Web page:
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The Place Names of the Avroman Parchments

  • C. J. Edmonds
Extract

The Avromān parchments, two (I and II) in Greek and one (III) in Parthian, were brought to England in 1913 by Dr. Sa'īd Khan Kurdistāni and were acquired soon afterwards by the British Museum. Professor E. H. Minns, of Pembroke College, Cambridge, in his article ‘Parchments of the Parthian Period from Avroman in Kurdistan’, published in the Journal of Hellenic Studies, 1915, has translated and discussed at length the two Greek texts. The latest and most authoritative of several articles on the Parthian manuscript is that of Dr. H. S. Nyberg entitled ‘The Pahlavi Documents from Avroman’, in Le Monde Oriental of 1923. The summary of information relevant to the present paper given in the following three paragraphs is based on these articles.

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page 478 note 1 I have to thank Professors Sidney Smith and W. B. Henning for these and other references and for valuable criticisms and suggestions.

page 478 note 2 As calculated by Minns.

page 479 note 1 With the map-makers I use this name for convenience; in Kurdistān the names of mountain ranges generally vary from sector to sector and sometimes according to the side of the mountain on which the speaker lives or happens to be standing.

page 480 note 1 Speiser, E. A., ‘Southern Kurdistan in the Annals of Ashurnasirpal,’ in the Annals of the, American Schools of Oriental Besearch, vol. viii, for 19261927.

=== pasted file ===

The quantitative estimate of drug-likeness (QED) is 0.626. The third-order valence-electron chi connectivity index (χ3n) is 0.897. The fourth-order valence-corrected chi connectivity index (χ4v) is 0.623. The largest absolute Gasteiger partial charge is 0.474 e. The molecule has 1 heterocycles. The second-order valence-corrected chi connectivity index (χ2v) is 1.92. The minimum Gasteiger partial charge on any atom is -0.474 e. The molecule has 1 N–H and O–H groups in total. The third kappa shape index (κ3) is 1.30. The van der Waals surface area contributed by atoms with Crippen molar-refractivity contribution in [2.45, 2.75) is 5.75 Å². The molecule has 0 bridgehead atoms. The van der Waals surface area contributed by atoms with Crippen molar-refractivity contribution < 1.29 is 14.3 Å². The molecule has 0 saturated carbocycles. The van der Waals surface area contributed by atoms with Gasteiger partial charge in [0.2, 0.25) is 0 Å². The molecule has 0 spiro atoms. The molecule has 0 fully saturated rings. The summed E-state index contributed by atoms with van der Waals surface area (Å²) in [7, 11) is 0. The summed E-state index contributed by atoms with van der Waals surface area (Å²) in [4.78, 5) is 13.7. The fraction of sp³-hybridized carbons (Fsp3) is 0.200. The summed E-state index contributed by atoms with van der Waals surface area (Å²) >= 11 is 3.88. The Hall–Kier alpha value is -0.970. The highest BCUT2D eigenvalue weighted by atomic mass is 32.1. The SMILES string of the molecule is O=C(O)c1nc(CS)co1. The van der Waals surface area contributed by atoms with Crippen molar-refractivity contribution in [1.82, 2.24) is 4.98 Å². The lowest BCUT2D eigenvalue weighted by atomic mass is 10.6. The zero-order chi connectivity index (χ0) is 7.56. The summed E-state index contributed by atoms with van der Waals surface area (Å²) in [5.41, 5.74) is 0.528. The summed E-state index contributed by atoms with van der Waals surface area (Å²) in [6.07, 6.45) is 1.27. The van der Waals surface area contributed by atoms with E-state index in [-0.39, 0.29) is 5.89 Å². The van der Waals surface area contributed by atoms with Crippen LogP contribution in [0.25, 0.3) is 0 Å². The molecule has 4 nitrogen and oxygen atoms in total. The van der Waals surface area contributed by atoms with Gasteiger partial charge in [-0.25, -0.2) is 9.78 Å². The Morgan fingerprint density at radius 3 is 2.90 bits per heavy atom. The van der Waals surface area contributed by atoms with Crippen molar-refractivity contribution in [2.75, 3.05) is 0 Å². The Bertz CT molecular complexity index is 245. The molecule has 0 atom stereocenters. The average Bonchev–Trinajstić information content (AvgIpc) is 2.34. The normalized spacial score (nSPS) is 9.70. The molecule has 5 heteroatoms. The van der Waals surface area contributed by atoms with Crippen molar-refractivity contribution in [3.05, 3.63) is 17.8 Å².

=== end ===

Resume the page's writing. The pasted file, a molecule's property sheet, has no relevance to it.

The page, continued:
page 480 note 2 See my note, ‘Two Ancient Monuments in Southern Kurdistan,’ in the Geographical Journal, vol. lxv, 1925, and Smith, Sidney, Early History of Assyria, p. 97.

page 480 note 3 A popular but hardly acceptable etymology for BĀSIRA was once given me by an ingenious Kurd: B A wind and SIRHE (from SIRHĪN ‘to wipe’), the rubbing noise of the wind as it rushes through the gap. The British military maps and those of the Iraq Surveys with names originally in English spell the name indifferently BASIRA and BASIRRA, with no indication of quantity; the latest (1: 500,000) map with names in Arabic has but since it was not improbably transliterated from the English, or if it was written down by a Kurd he would not have hesitated to use to represent short i (as he would have written for short u or for short a), the presence of the is not necessarily authoritative. Ernst Herzfeld, in the map accompanying his Paikuli (Berlin, 1924), spells the name BA'SIRRA. Neither my own recollection (I have been through or near the gap many times) nor any other of the sources here quoted supports the presence of an ‘ain, hamza or other pause at the end of the first syllable. His use of the double Rr may, however, be due to the sound of the rolled Kurdish R, which the Kurds sometimes distinguish by a dot placed under the thus , and which I write Rh. My recollection, supported by the popular etymology, is that the i is short and the r rolled.

page 481 note 1 Tarn, W. W., ‘Seleucid-Parthian Studies,’ in the Proceedings of the British Academy, vol. xvi.

page 481 note 2 Verbal information from Professor Sidney Smith.

page 482 note 1 Tarn, loc. cit., gives reasons for believing that the major sub-division of the old satrapies was the eparchy and that the hyparchies were secondary subdivisions, some of which might have been quite small.

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Bulletin of the School of Oriental and African Studies
  • ISSN: 0041-977X
  • EISSN: 1474-0699
  • URL: /core/journals/bulletin-of-the-school-of-oriental-and-african-studies
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